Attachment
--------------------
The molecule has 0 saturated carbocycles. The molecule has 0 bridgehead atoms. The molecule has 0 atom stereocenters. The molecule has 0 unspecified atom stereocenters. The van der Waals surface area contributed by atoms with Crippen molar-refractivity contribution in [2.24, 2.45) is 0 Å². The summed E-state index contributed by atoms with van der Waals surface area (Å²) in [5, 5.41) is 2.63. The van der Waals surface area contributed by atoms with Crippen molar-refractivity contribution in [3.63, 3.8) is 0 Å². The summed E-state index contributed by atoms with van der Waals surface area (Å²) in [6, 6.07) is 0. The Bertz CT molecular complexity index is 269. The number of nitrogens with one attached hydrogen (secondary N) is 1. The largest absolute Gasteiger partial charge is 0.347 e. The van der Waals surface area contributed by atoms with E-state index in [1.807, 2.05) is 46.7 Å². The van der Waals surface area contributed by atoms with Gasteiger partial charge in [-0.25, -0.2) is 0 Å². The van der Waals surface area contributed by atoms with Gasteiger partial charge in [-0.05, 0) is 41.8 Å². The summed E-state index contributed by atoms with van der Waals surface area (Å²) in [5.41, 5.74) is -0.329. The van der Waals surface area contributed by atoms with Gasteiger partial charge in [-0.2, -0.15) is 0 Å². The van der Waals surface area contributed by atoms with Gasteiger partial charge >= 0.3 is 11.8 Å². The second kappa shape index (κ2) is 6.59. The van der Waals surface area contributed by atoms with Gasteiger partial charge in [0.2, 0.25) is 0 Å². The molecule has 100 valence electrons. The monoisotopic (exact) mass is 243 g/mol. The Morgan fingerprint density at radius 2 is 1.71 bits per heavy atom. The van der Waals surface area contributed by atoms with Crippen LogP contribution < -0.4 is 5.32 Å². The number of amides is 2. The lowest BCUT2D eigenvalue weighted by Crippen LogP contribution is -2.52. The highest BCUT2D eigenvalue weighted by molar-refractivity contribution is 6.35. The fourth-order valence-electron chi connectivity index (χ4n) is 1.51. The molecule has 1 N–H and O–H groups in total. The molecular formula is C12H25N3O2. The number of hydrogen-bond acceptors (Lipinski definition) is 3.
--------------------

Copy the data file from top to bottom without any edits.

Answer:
The molecule has 0 saturated carbocycles. The molecule has 0 bridgehead atoms. The molecule has 0 atom stereocenters. The molecule has 0 unspecified atom stereocenters. The van der Waals surface area contributed by atoms with Crippen molar-refractivity contribution in [2.24, 2.45) is 0 Å². The summed E-state index contributed by atoms with van der Waals surface area (Å²) in [5, 5.41) is 2.63. The van der Waals surface area contributed by atoms with Crippen molar-refractivity contribution in [3.63, 3.8) is 0 Å². The summed E-state index contributed by atoms with van der Waals surface area (Å²) in [6, 6.07) is 0. The Bertz CT molecular complexity index is 269. The number of nitrogens with one attached hydrogen (secondary N) is 1. The largest absolute Gasteiger partial charge is 0.347 e. The van der Waals surface area contributed by atoms with E-state index in [1.807, 2.05) is 46.7 Å². The van der Waals surface area contributed by atoms with Gasteiger partial charge in [-0.25, -0.2) is 0 Å². The van der Waals surface area contributed by atoms with Gasteiger partial charge in [-0.05, 0) is 41.8 Å². The summed E-state index contributed by atoms with van der Waals surface area (Å²) in [5.41, 5.74) is -0.329. The van der Waals surface area contributed by atoms with Gasteiger partial charge in [-0.2, -0.15) is 0 Å². The van der Waals surface area contributed by atoms with Gasteiger partial charge >= 0.3 is 11.8 Å². The second kappa shape index (κ2) is 6.59. The van der Waals surface area contributed by atoms with Gasteiger partial charge in [0.2, 0.25) is 0 Å². The molecule has 100 valence electrons. The monoisotopic (exact) mass is 243 g/mol. The Morgan fingerprint density at radius 2 is 1.71 bits per heavy atom. The van der Waals surface area contributed by atoms with Crippen LogP contribution < -0.4 is 5.32 Å². The number of amides is 2. The lowest BCUT2D eigenvalue weighted by Crippen LogP contribution is -2.52. The highest BCUT2D eigenvalue weighted by molar-refractivity contribution is 6.35. The fourth-order valence-electron chi connectivity index (χ4n) is 1.51. The molecule has 1 N–H and O–H groups in total. The molecular formula is C12H25N3O2. The number of hydrogen-bond acceptors (Lipinski definition) is 3.